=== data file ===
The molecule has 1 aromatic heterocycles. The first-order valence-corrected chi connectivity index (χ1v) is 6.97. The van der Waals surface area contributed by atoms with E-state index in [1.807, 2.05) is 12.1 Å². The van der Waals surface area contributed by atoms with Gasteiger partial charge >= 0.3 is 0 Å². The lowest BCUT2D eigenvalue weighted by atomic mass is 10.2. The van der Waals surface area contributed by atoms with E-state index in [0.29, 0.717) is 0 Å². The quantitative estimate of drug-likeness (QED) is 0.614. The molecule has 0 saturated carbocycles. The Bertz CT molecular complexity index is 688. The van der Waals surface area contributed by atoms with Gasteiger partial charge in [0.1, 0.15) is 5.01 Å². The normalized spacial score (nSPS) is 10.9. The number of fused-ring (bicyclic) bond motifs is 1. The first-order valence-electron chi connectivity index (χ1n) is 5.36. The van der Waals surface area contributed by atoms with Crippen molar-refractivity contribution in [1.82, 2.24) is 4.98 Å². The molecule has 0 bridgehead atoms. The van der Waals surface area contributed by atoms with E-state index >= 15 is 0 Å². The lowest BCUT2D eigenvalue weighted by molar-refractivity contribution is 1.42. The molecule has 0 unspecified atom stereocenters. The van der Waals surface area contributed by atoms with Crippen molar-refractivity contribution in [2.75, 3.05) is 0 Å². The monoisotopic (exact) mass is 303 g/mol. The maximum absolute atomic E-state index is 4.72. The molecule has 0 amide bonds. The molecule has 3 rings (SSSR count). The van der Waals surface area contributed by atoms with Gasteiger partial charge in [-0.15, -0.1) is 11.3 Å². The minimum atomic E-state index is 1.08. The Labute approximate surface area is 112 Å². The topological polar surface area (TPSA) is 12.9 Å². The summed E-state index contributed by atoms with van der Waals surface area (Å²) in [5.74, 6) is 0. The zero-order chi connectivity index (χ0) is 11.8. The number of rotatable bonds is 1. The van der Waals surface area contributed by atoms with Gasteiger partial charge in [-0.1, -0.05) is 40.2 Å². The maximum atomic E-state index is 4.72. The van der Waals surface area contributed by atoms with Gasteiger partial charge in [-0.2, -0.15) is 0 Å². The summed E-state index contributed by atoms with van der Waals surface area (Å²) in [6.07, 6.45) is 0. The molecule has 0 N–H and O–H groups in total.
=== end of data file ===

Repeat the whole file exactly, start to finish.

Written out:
The molecule has 1 aromatic heterocycles. The first-order valence-corrected chi connectivity index (χ1v) is 6.97. The van der Waals surface area contributed by atoms with E-state index in [1.807, 2.05) is 12.1 Å². The van der Waals surface area contributed by atoms with Gasteiger partial charge >= 0.3 is 0 Å². The lowest BCUT2D eigenvalue weighted by atomic mass is 10.2. The van der Waals surface area contributed by atoms with E-state index in [0.29, 0.717) is 0 Å². The quantitative estimate of drug-likeness (QED) is 0.614. The molecule has 0 saturated carbocycles. The Bertz CT molecular complexity index is 688. The van der Waals surface area contributed by atoms with Gasteiger partial charge in [0.1, 0.15) is 5.01 Å². The normalized spacial score (nSPS) is 10.9. The number of fused-ring (bicyclic) bond motifs is 1. The first-order valence-electron chi connectivity index (χ1n) is 5.36. The van der Waals surface area contributed by atoms with Crippen molar-refractivity contribution in [1.82, 2.24) is 4.98 Å². The molecule has 0 bridgehead atoms. The van der Waals surface area contributed by atoms with E-state index >= 15 is 0 Å². The lowest BCUT2D eigenvalue weighted by molar-refractivity contribution is 1.42. The molecule has 0 unspecified atom stereocenters. The van der Waals surface area contributed by atoms with Crippen molar-refractivity contribution in [2.75, 3.05) is 0 Å². The monoisotopic (exact) mass is 303 g/mol. The maximum absolute atomic E-state index is 4.72. The molecule has 0 amide bonds. The molecule has 3 rings (SSSR count). The van der Waals surface area contributed by atoms with Gasteiger partial charge in [-0.15, -0.1) is 11.3 Å². The minimum atomic E-state index is 1.08. The Labute approximate surface area is 112 Å². The topological polar surface area (TPSA) is 12.9 Å². The summed E-state index contributed by atoms with van der Waals surface area (Å²) in [5.74, 6) is 0. The zero-order chi connectivity index (χ0) is 11.8. The number of rotatable bonds is 1. The van der Waals surface area contributed by atoms with Gasteiger partial charge in [-0.1, -0.05) is 40.2 Å². The maximum atomic E-state index is 4.72. The van der Waals surface area contributed by atoms with Gasteiger partial charge in [-0.2, -0.15) is 0 Å². The summed E-state index contributed by atoms with van der Waals surface area (Å²) in [6.07, 6.45) is 0. The molecule has 0 N–H and O–H groups in total.